Training on Holocaust Studies for Teachers Takes Place in Los Angeles
Over twenty Los Angeles mechanchim and mechanchos, as well as interested community members, attended a three day seminar on Holocaust Studies, presented by Torah Umesorah and hosted by the LA Torah Umesorah Teacher Center.
The program was packed with information. Rabbi Shmuel Yaakov Klein, head of publications at Torah Umesorah and director of Zechor Yemos Olam, Torah Umesorah’s division of Holocaust Studies, introduced the program and led several sessions. He spoke about the importance of teaching the Holocaust. Before 1980, Jewish schools in America did not emphasize the Holocaust. Rabbi Klein, himself a child of Holocaust survivors, related that when he was growing up, the subject of the Holocaust was taboo. Neither his parents nor his teachers, who were also survivors, spoke about it. He didn’t find out until his own wedding that both of his parents had been married to other people before the war and had children who did not survive.
Rabbi Klein explained that the decades following the Holocaust were not the right time to talk about it. The survivors, greatly traumatized by their experiences, tried hard to put the past behind them and rebuild the Jewish community anew. Their tremendous success is apparent today. “90% of mosdos Hatorah are courtesy of the kochos and resources of survivors,” said Rabbi Klein.
Now, when Torah and Jewish life are flourishing, is the right time to study the Holocaust. In fact, Rabbi Dovid Schustal, shlita, one of the roshei yeshiva of the Lakewood Yeshiva, said at an assembly that teaching the Holocaust today is a chov kodesh – a sacred obligation.
Rabbi Klein emphasized that Holocaust studies are not simply history lessons, but “a portal that goes beyond history.” While it is important to teach students the basic facts, Holocaust education must go beyond the facts to address the powerful lessons we can take from the Holocaust, which are just as relevant today. Rabbi Klein delineated ten potential lessons, including the mesirus nefesh exhibited by the Jews during the Holocaust and the eternity of the Jewish people. He quoted the Gerrer Rebbe as saying that when there is a greater darkness, lights are brighter. So too, the light in the Jewish souls shone brightly during this dark chapter of history.
Dr. Michael Berenbaum, a Los Angeles-based Jewish Studies professor and Holocaust historian, spoke about the history of anti-Semitism and the evolution of the Holocaust. Rabbi Moshe Perecman of Detroit detailed the history of World War II. Rabbi Shmuel Shapiro of Chicago spoke about mesirus nefesh during the war, as well as the world’s complicity. Rabbi Moshe Lebovits of Toronto spoke about hatzolah and reconstruction and addressed pedagogical challenges when teaching about the Holocaust. The participants also watched videos about the Holocaust, produced by Torah Umesorah, and footage of Rabbi Klein’s and other speakers’ trips to the sites of mass murders and concentration camps in Europe. The teachers had an opportunity for professional networking during lunch and snack breaks. The seminar concluded with a debriefing session, led by Rabbi Klein.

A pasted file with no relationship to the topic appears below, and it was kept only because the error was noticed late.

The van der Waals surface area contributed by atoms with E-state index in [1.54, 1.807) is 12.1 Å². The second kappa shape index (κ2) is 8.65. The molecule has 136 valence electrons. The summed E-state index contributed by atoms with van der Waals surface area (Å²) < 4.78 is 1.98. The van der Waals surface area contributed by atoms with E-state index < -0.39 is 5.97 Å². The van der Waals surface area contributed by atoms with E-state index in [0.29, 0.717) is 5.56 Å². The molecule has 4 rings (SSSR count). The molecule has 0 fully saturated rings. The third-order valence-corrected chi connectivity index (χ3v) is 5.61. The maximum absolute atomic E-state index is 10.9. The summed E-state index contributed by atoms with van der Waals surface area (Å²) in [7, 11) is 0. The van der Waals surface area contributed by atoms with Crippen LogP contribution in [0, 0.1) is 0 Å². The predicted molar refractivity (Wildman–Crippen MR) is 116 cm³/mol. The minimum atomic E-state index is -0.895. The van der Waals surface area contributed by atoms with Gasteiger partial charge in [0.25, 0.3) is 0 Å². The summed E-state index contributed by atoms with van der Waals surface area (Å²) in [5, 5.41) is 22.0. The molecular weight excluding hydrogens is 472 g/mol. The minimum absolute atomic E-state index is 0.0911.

The central theme of the seminar was that Holocaust studies need to bring more light into the world. Rather than leaving students with nightmare-triggering horror stories, Holocaust studies need to be uplifting and inspiring, with the overall goal of helping students become better people and better ovdei Hashem. “This is our legacy to live by,” said Rabbi Lebovits. “The Nazis wanted people not be human. As Yidden, we need to become more human, more baalei chessed, more tzelem Elokim… Let us reflect the Ribbono Shel Olam a little bit clearer.”
Rabbi Klein touched upon the big questions the students might potentially ask – “why did it happen and what did the Ribbono Shel Olam want from us?” He emphasized the importance of conveying to students that our ability to understand is finite and we can never fully understand the infinite G-d. If the Holocaust is taught properly, then the students should “emerge with the sense of being closer to the Ribbono Shel Olam,” said Rabbi Klein.
Students can also gain a greater sense of appreciation of themselves as Jews. One of the films, Strike on Heaven, demonstrated that the Nazis knew full well that “Yiddishkeit would live on as long as there is one Jewish heart still beating.” The G-dliness innate to the Jewish soul is independent of whether a Jew is able to daven in shul or perform any mitzvos. Our existence in itself is a threat to the Nazi ideology of secular humanism.